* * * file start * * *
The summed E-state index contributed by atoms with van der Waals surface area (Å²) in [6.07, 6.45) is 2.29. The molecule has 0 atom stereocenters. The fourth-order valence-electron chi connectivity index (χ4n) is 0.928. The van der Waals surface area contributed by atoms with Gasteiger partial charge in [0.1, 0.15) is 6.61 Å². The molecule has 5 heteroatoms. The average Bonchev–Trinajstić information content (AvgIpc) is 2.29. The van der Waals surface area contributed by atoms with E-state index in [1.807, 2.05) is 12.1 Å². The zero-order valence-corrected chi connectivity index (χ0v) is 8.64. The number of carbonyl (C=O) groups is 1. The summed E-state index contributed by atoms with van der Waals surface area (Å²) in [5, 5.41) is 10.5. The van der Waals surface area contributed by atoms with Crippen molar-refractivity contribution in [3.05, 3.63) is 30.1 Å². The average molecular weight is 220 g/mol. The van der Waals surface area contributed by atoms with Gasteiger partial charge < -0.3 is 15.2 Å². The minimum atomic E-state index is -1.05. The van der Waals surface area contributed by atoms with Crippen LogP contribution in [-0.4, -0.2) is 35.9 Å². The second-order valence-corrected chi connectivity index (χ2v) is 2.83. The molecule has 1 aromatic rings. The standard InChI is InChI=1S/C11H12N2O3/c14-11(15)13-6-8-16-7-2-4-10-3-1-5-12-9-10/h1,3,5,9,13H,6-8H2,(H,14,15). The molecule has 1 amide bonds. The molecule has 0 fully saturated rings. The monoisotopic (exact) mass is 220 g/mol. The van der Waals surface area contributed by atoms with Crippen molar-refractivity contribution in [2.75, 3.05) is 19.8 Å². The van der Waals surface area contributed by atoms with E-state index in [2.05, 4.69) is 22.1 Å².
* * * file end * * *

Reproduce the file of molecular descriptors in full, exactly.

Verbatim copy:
The summed E-state index contributed by atoms with van der Waals surface area (Å²) in [6.07, 6.45) is 2.29. The molecule has 0 atom stereocenters. The fourth-order valence-electron chi connectivity index (χ4n) is 0.928. The van der Waals surface area contributed by atoms with Gasteiger partial charge in [0.1, 0.15) is 6.61 Å². The molecule has 5 heteroatoms. The average Bonchev–Trinajstić information content (AvgIpc) is 2.29. The van der Waals surface area contributed by atoms with E-state index in [1.807, 2.05) is 12.1 Å². The zero-order valence-corrected chi connectivity index (χ0v) is 8.64. The number of carbonyl (C=O) groups is 1. The summed E-state index contributed by atoms with van der Waals surface area (Å²) in [5, 5.41) is 10.5. The van der Waals surface area contributed by atoms with Crippen molar-refractivity contribution in [3.05, 3.63) is 30.1 Å². The average molecular weight is 220 g/mol. The van der Waals surface area contributed by atoms with Gasteiger partial charge < -0.3 is 15.2 Å². The minimum atomic E-state index is -1.05. The van der Waals surface area contributed by atoms with Crippen LogP contribution in [-0.4, -0.2) is 35.9 Å². The second-order valence-corrected chi connectivity index (χ2v) is 2.83. The molecule has 1 aromatic rings. The standard InChI is InChI=1S/C11H12N2O3/c14-11(15)13-6-8-16-7-2-4-10-3-1-5-12-9-10/h1,3,5,9,13H,6-8H2,(H,14,15). The molecule has 1 amide bonds. The molecule has 0 fully saturated rings. The monoisotopic (exact) mass is 220 g/mol. The van der Waals surface area contributed by atoms with Crippen molar-refractivity contribution in [2.75, 3.05) is 19.8 Å². The van der Waals surface area contributed by atoms with E-state index in [2.05, 4.69) is 22.1 Å².